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Kenya launches school feeding program
for arid counties to spur enrolment   

NAIROBI (Xinhua) -- Kenya’s Ministry of Education and partners on Wednesday launched a school feeding program targeting arid and semi-arid counties to boost enrolment among children from nomadic communities affected by hunger and malnutrition.

Amina Mohamed, Cabinet Secretary for Education, said the state and multilateral partners will spend 30 million U.S. dollars to feed an estimated two million school children in the arid zones.

“Global evidence on health and nutrition interventions in schools reveal a multiple win for policymakers with important benefits for school achievement, employment and economic growth,” Mohamed said.

She noted that provision of nutritious meals will boost cognitive abilities of children in Kenya’s northern dry outposts that have always grappled with droughts and conflicts.

“Meals provided in schools offer direct benefits to the health and cognitive development of pupils by preventing or reversing adverse health effects of poor feeding habits,” said Mohamed.

The East African nation has borrowed global best practices to develop a national school meals and nutrition strategy covering 2017 to 2022 to tackle hunger and stunting that is to blame for poor academic performance among children in marginalized regions.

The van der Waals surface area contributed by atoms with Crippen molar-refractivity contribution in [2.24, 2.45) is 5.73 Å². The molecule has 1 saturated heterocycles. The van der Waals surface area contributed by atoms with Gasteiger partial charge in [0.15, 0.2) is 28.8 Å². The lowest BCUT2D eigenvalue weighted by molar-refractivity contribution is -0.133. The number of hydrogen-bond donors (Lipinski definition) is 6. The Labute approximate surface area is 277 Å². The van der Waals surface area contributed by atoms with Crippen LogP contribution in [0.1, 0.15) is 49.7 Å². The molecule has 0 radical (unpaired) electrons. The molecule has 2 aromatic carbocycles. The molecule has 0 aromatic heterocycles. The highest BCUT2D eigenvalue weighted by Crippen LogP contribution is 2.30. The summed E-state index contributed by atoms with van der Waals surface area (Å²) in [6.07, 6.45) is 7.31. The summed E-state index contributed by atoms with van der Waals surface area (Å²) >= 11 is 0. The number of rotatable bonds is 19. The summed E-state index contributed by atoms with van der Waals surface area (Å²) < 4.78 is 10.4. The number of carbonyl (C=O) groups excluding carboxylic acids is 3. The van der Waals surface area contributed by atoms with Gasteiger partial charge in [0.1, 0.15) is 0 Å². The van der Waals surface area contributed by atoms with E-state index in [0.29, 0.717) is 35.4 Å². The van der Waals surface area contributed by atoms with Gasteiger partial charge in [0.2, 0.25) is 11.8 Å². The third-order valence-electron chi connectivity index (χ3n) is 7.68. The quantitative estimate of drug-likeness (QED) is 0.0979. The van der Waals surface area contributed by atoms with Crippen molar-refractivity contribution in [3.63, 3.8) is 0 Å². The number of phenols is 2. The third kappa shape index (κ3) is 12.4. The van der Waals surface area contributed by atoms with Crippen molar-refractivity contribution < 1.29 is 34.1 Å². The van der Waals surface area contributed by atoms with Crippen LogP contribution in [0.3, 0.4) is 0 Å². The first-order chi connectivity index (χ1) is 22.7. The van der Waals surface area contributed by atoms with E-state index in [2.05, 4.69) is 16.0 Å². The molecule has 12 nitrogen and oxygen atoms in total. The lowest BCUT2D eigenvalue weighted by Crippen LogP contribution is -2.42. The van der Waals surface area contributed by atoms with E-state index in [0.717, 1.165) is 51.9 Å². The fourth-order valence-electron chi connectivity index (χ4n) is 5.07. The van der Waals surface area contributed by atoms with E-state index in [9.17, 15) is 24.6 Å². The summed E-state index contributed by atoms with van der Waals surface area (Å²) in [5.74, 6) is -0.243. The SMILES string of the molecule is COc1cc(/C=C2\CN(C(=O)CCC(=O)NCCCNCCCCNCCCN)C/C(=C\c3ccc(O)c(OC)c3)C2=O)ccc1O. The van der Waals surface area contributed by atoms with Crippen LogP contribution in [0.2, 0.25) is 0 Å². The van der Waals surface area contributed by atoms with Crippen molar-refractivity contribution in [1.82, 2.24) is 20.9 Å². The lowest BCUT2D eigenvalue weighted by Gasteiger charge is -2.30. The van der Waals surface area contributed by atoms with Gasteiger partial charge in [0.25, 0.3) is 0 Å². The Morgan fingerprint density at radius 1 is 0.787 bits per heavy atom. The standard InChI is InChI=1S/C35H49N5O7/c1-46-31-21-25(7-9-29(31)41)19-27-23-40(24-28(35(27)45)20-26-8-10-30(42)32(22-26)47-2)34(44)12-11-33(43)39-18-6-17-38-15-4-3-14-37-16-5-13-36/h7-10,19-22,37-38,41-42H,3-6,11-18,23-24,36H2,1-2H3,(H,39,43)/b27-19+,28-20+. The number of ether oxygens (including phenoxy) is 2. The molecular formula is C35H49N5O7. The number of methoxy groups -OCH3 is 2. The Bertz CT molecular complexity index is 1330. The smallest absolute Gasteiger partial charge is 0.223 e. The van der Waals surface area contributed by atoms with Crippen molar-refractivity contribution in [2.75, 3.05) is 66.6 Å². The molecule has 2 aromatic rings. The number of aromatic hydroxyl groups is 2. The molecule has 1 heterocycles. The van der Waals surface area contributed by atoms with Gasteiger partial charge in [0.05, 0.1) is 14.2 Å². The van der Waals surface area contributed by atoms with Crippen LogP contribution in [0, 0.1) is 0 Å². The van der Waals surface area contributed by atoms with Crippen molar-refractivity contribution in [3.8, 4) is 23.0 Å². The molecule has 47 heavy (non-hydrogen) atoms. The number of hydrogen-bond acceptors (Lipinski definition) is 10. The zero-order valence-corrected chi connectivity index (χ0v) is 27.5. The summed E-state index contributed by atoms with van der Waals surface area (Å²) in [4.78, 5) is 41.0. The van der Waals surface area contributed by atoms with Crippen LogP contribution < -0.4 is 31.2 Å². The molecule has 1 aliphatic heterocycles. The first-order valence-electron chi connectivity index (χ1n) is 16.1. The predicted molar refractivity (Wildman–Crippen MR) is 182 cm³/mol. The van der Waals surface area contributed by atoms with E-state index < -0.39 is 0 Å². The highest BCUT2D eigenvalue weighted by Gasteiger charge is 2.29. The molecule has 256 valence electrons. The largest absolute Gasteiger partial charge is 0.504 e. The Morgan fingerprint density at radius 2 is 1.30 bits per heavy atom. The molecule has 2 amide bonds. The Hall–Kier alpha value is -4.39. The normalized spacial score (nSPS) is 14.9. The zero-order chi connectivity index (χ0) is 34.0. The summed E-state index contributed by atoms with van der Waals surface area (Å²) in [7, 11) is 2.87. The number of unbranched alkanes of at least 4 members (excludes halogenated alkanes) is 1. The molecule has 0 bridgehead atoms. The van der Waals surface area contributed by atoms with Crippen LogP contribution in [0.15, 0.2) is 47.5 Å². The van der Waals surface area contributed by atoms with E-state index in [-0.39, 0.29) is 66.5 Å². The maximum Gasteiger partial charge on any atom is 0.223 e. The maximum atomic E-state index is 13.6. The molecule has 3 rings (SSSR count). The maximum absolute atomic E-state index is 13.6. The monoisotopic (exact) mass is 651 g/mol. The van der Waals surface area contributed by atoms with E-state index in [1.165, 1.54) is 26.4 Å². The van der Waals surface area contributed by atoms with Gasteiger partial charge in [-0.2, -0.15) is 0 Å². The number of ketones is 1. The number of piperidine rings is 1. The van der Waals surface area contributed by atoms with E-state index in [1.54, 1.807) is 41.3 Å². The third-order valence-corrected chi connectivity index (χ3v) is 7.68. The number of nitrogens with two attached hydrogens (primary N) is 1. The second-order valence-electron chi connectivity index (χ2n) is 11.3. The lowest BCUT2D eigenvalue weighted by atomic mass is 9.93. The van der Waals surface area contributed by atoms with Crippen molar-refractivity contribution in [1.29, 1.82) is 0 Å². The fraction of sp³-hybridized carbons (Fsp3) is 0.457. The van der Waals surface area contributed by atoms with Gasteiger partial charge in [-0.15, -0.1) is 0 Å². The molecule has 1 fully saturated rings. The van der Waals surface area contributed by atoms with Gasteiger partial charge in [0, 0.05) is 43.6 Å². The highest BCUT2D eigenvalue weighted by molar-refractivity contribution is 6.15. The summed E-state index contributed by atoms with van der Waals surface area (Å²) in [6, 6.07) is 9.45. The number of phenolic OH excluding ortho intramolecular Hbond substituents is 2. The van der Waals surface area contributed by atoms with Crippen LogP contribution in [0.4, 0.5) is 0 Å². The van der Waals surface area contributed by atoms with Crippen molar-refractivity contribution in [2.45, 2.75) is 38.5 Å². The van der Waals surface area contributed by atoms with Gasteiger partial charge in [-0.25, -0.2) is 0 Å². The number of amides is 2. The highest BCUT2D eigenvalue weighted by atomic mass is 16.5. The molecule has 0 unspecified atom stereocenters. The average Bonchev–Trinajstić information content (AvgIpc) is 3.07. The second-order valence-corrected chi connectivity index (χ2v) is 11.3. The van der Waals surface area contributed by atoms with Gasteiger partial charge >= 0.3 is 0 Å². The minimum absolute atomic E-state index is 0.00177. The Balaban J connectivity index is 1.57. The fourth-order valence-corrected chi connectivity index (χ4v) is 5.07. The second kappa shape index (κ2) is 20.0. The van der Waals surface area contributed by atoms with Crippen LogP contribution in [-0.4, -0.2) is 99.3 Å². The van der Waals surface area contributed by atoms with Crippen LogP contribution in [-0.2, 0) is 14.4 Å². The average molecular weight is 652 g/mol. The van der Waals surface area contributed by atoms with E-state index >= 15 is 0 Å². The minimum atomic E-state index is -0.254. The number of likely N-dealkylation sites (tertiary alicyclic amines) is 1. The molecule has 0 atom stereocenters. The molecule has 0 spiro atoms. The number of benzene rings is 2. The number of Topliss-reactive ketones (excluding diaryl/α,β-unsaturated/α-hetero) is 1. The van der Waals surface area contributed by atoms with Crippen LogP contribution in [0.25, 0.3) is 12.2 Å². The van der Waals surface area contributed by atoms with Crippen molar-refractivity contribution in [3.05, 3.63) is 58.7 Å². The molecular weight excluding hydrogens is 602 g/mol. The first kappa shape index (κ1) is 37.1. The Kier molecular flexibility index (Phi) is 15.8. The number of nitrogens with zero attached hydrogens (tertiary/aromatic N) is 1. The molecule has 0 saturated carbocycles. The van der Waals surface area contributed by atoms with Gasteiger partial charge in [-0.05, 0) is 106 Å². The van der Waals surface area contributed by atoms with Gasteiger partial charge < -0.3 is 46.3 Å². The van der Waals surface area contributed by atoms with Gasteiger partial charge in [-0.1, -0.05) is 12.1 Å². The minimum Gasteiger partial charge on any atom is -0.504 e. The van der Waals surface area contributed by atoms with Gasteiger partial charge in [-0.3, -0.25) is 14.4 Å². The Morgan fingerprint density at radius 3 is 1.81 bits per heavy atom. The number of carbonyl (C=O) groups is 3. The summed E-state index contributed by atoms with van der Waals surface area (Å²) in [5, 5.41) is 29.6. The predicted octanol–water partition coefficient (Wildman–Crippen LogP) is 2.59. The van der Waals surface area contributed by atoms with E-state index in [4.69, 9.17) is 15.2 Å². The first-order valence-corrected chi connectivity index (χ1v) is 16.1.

Mohamed said the success of school feeding program in the arid counties is dependent on sound policies, adequate funding and strategic partnerships.

She said small-holder farmers and other players in the agriculture value chain are expected to benefit from the revitalized school feeding program.

“Other benefits that will be unleashed by the meals for schools program include poverty reduction through improve household savings, gender equality in schools enrolment and reduction in child mortality,” said Mohamed.

Multilateral agencies will provide financial and technical assistance to help Kenya upscale nutritional interventions for school children in the arid regions.

Annalisa Conte, the WFP Country Representative in Kenya, said boosting nutrition status of children in marginalized counties will have a positive impact on the economy, security and communal relations.

“Evidence from evaluations have demonstrated that school meals are one of the most important and dependable safety nets for children and their families in Kenya,” said Conte.

“The meals represent an indirect income transfer to households and a powerful incentive for families to continue to invest in education, despite their livelihoods being under stress,” she added.

Conte hailed Kenya’s school feeding program terming it a model for other African countries grappling with higher illiteracy levels among children in drought hotspots.

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